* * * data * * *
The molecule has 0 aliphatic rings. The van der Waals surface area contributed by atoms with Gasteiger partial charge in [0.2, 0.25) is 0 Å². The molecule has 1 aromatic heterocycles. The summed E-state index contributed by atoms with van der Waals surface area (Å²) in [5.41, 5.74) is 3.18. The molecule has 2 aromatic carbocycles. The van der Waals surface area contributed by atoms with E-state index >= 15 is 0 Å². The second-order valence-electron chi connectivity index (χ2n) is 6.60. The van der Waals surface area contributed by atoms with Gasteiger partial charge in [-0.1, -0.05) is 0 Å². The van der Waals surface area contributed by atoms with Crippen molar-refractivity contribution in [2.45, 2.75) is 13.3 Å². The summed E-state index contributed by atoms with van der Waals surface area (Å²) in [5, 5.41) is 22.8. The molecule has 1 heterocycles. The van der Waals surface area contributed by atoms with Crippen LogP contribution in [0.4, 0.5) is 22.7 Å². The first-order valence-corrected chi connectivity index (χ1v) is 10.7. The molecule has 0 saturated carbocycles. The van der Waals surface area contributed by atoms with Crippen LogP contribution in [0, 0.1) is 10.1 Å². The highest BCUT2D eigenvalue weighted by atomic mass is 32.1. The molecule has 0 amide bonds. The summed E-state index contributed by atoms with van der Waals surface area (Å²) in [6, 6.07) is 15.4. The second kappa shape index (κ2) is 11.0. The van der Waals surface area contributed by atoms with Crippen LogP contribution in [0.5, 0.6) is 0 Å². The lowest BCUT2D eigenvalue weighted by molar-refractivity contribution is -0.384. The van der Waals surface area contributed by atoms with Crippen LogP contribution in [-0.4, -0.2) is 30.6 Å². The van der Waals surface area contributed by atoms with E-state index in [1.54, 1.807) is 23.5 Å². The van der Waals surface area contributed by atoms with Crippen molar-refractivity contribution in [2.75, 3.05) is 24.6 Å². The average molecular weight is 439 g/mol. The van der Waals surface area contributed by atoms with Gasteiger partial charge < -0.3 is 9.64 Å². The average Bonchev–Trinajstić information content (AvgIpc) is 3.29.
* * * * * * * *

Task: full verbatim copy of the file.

The molecule has 0 aliphatic rings. The van der Waals surface area contributed by atoms with Gasteiger partial charge in [0.2, 0.25) is 0 Å². The molecule has 1 aromatic heterocycles. The summed E-state index contributed by atoms with van der Waals surface area (Å²) in [5.41, 5.74) is 3.18. The molecule has 2 aromatic carbocycles. The van der Waals surface area contributed by atoms with E-state index >= 15 is 0 Å². The second-order valence-electron chi connectivity index (χ2n) is 6.60. The van der Waals surface area contributed by atoms with Gasteiger partial charge in [-0.1, -0.05) is 0 Å². The van der Waals surface area contributed by atoms with Crippen molar-refractivity contribution in [2.45, 2.75) is 13.3 Å². The summed E-state index contributed by atoms with van der Waals surface area (Å²) in [5, 5.41) is 22.8. The molecule has 1 heterocycles. The van der Waals surface area contributed by atoms with Crippen LogP contribution in [0.4, 0.5) is 22.7 Å². The first-order valence-corrected chi connectivity index (χ1v) is 10.7. The molecule has 0 saturated carbocycles. The van der Waals surface area contributed by atoms with Crippen LogP contribution in [0, 0.1) is 10.1 Å². The highest BCUT2D eigenvalue weighted by atomic mass is 32.1. The molecule has 0 amide bonds. The summed E-state index contributed by atoms with van der Waals surface area (Å²) in [6, 6.07) is 15.4. The second kappa shape index (κ2) is 11.0. The van der Waals surface area contributed by atoms with Crippen LogP contribution in [0.5, 0.6) is 0 Å². The lowest BCUT2D eigenvalue weighted by molar-refractivity contribution is -0.384. The van der Waals surface area contributed by atoms with Crippen LogP contribution in [-0.4, -0.2) is 30.6 Å². The van der Waals surface area contributed by atoms with E-state index in [1.54, 1.807) is 23.5 Å². The van der Waals surface area contributed by atoms with Crippen molar-refractivity contribution in [2.75, 3.05) is 24.6 Å². The average molecular weight is 439 g/mol. The van der Waals surface area contributed by atoms with Gasteiger partial charge < -0.3 is 9.64 Å². The average Bonchev–Trinajstić information content (AvgIpc) is 3.29.